First it was barley and beef exports to China and then last week, it was wine.
Australia is clearly feeling the pain of geopolitical tensions. It will likely feel more.
Canberra's main solution to this challenge is redoubling efforts to diversify Australia's export markets overseas.
But if Canberra wants long term economic resilience, it would embrace the domestic reforms necessary to diversify its economy too.
The urge to merely diversify trading partners is an understandable one considering China, as Australia's largest trading partner, accounts for a third of all Australian exports.
China was the top market for 14 of Australia's top 30 goods exports in 2019 - far more than any other country. China also plays a large role in Australia's imports too.
A British research institute recently determined that among the Five Eyes nations comprised of Australia, United States, United Kingdom, Canada, and New Zealand, it is Australia that is the most dependent on the import of Chinese goods - particularly "strategic" goods ranging from medical equipment and pharmaceutical goods to processed aluminium and steel.
But in light of unprecedented tensions with its largest trading partner and potentially the worst economic climate in nearly a century, Canberra more recently has sought to diversify its trading partners with a heavy focus on bolstering ties with other Indo-Pacific countries like India and Singapore.
Yet in the same way that Australia should avoid relying too heavily on one trading partner, Australia should also not rely too heavily on one trading practice.
With mining and energy exports accounting for 58 per cent of Australia's exports in 2018-2019, Australia is arguably more over-exposed by its reliance on exporting natural resources than it is on a single trading partner.
More worrying than Australia's over-reliance on natural resource exports is the fact that such an over-reliance has gone unchanged from a decade earlier, when it accounted for 56.3 per cent of Australian exports.
This not only defies global trends, but it defies where the global economy is headed. In the future global economy, trade in services that will become paramount, knowledge-intensive and automated processes will dominate value creation, and businesses will require flexibility and resilience.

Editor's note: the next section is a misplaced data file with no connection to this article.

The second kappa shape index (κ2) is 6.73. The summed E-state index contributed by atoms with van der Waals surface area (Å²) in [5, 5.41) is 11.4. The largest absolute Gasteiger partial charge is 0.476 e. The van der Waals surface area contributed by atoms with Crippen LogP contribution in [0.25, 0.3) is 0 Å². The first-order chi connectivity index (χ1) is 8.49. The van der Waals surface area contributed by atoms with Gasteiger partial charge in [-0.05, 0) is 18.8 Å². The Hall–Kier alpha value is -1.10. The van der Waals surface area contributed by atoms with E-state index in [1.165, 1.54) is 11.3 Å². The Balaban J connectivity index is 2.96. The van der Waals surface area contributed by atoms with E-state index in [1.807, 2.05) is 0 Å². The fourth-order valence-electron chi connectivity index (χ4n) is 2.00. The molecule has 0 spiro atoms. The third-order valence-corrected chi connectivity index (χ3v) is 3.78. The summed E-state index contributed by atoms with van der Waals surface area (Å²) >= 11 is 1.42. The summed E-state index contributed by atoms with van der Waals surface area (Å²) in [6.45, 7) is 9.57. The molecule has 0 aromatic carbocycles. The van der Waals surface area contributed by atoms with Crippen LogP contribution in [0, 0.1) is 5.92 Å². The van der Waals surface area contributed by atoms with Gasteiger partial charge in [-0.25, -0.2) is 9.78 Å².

The future global economy will require innovation - the sort that Australia has not embraced.
Suggesting "we need to innovate" has itself become a cottage industry in Australia, allowing countless reports to be published with big headlines but ultimately little impact.
Today, Australia's spending of 1.78 per cent of its GDP on R&D ranks it 21st in the OECD.
And while the innovative nations - like Israel, Germany, South Korea, and the United States - spend more on R&D than Australia and have increased their spending on it in recent years, Australia has seen total R&D spending as a percentage of GDP decrease in every year of the last decade.
Perhaps even more worryingly, in global rankings of economic complexity - a measure generally correlated with future economic growth - Australia has fallen behind countries like Uzbekistan, Guatemala and Botswana to place 87th.
In total, this indicates a lack of economic resilience that is integral to successfully navigate a global recession and a more contentious geopolitical environment in the near term - let alone achieving competitiveness in the global economy in the long term.
And unfortunately, the time until the realisation of this long term scenario has been accelerated by the global pandemic.